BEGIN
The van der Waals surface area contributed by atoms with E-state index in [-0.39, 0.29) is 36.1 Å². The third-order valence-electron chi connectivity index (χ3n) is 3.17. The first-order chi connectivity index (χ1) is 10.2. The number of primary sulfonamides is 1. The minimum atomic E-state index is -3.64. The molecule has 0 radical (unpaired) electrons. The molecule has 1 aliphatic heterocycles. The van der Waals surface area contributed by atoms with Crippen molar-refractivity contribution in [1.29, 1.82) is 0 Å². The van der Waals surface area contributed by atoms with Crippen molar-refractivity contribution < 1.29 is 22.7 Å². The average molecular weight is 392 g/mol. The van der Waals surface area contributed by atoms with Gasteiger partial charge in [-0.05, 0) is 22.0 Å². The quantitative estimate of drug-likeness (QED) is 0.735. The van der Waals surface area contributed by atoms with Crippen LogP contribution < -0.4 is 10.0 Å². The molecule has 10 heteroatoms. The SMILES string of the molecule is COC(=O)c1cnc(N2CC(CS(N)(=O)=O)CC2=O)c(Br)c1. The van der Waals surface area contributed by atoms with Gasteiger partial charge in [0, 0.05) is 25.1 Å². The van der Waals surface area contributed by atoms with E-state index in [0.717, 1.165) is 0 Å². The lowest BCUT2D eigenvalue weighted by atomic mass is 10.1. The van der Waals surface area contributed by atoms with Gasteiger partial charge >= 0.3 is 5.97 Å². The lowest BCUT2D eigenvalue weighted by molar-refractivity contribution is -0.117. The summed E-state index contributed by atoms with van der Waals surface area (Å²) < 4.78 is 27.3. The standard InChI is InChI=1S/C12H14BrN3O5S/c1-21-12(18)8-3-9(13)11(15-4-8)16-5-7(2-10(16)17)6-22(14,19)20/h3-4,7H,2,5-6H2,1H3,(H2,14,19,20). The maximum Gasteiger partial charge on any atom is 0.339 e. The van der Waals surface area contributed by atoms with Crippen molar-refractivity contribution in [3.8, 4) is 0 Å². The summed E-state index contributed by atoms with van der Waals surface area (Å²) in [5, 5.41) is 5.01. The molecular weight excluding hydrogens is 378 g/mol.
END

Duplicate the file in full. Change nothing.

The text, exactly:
The van der Waals surface area contributed by atoms with E-state index in [-0.39, 0.29) is 36.1 Å². The third-order valence-electron chi connectivity index (χ3n) is 3.17. The first-order chi connectivity index (χ1) is 10.2. The number of primary sulfonamides is 1. The minimum atomic E-state index is -3.64. The molecule has 0 radical (unpaired) electrons. The molecule has 1 aliphatic heterocycles. The van der Waals surface area contributed by atoms with Crippen molar-refractivity contribution in [1.29, 1.82) is 0 Å². The van der Waals surface area contributed by atoms with Crippen molar-refractivity contribution < 1.29 is 22.7 Å². The average molecular weight is 392 g/mol. The van der Waals surface area contributed by atoms with Gasteiger partial charge in [-0.05, 0) is 22.0 Å². The quantitative estimate of drug-likeness (QED) is 0.735. The van der Waals surface area contributed by atoms with Crippen LogP contribution < -0.4 is 10.0 Å². The molecule has 10 heteroatoms. The SMILES string of the molecule is COC(=O)c1cnc(N2CC(CS(N)(=O)=O)CC2=O)c(Br)c1. The van der Waals surface area contributed by atoms with Gasteiger partial charge in [0, 0.05) is 25.1 Å². The van der Waals surface area contributed by atoms with E-state index in [0.717, 1.165) is 0 Å². The lowest BCUT2D eigenvalue weighted by atomic mass is 10.1. The van der Waals surface area contributed by atoms with Gasteiger partial charge >= 0.3 is 5.97 Å². The lowest BCUT2D eigenvalue weighted by molar-refractivity contribution is -0.117. The summed E-state index contributed by atoms with van der Waals surface area (Å²) < 4.78 is 27.3. The standard InChI is InChI=1S/C12H14BrN3O5S/c1-21-12(18)8-3-9(13)11(15-4-8)16-5-7(2-10(16)17)6-22(14,19)20/h3-4,7H,2,5-6H2,1H3,(H2,14,19,20). The maximum Gasteiger partial charge on any atom is 0.339 e. The van der Waals surface area contributed by atoms with Crippen molar-refractivity contribution in [3.8, 4) is 0 Å². The summed E-state index contributed by atoms with van der Waals surface area (Å²) in [5, 5.41) is 5.01. The molecular weight excluding hydrogens is 378 g/mol.